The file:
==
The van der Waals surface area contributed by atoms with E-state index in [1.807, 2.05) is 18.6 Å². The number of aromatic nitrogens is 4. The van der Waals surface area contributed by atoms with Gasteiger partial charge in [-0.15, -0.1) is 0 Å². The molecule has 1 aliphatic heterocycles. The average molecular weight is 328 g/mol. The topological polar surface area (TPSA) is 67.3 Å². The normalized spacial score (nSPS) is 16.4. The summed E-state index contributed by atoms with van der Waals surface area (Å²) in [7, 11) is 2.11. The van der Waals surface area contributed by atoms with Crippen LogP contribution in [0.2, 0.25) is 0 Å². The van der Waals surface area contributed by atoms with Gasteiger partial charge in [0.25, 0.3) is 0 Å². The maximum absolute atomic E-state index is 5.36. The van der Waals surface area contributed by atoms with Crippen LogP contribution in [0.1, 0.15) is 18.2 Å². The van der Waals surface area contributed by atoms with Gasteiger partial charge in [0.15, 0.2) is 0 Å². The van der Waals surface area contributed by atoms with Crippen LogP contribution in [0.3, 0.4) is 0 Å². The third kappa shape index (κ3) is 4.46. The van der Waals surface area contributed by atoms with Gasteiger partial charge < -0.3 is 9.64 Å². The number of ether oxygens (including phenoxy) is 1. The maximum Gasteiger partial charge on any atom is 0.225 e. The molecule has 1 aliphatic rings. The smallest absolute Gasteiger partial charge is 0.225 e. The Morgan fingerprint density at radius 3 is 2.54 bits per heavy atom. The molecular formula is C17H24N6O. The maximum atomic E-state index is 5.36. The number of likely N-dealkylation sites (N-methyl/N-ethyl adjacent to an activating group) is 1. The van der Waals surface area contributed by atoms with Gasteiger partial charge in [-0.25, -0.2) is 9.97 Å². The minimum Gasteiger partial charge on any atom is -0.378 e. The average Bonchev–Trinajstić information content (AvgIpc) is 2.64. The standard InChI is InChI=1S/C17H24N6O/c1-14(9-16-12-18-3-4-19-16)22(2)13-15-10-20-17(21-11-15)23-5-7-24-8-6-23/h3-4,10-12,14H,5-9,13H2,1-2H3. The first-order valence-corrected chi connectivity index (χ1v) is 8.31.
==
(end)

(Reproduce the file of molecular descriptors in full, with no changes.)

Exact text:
The van der Waals surface area contributed by atoms with E-state index in [1.807, 2.05) is 18.6 Å². The number of aromatic nitrogens is 4. The van der Waals surface area contributed by atoms with Gasteiger partial charge in [-0.15, -0.1) is 0 Å². The molecule has 1 aliphatic heterocycles. The average molecular weight is 328 g/mol. The topological polar surface area (TPSA) is 67.3 Å². The normalized spacial score (nSPS) is 16.4. The summed E-state index contributed by atoms with van der Waals surface area (Å²) in [7, 11) is 2.11. The van der Waals surface area contributed by atoms with Crippen LogP contribution in [0.2, 0.25) is 0 Å². The van der Waals surface area contributed by atoms with Gasteiger partial charge in [0.25, 0.3) is 0 Å². The maximum absolute atomic E-state index is 5.36. The van der Waals surface area contributed by atoms with Crippen LogP contribution in [0.1, 0.15) is 18.2 Å². The van der Waals surface area contributed by atoms with Gasteiger partial charge in [0.15, 0.2) is 0 Å². The van der Waals surface area contributed by atoms with Crippen LogP contribution in [0.3, 0.4) is 0 Å². The third kappa shape index (κ3) is 4.46. The van der Waals surface area contributed by atoms with Gasteiger partial charge < -0.3 is 9.64 Å². The number of ether oxygens (including phenoxy) is 1. The maximum Gasteiger partial charge on any atom is 0.225 e. The molecule has 1 aliphatic rings. The smallest absolute Gasteiger partial charge is 0.225 e. The Morgan fingerprint density at radius 3 is 2.54 bits per heavy atom. The molecular formula is C17H24N6O. The maximum atomic E-state index is 5.36. The number of likely N-dealkylation sites (N-methyl/N-ethyl adjacent to an activating group) is 1. The van der Waals surface area contributed by atoms with Gasteiger partial charge in [-0.25, -0.2) is 9.97 Å². The minimum Gasteiger partial charge on any atom is -0.378 e. The average Bonchev–Trinajstić information content (AvgIpc) is 2.64. The standard InChI is InChI=1S/C17H24N6O/c1-14(9-16-12-18-3-4-19-16)22(2)13-15-10-20-17(21-11-15)23-5-7-24-8-6-23/h3-4,10-12,14H,5-9,13H2,1-2H3. The first-order valence-corrected chi connectivity index (χ1v) is 8.31.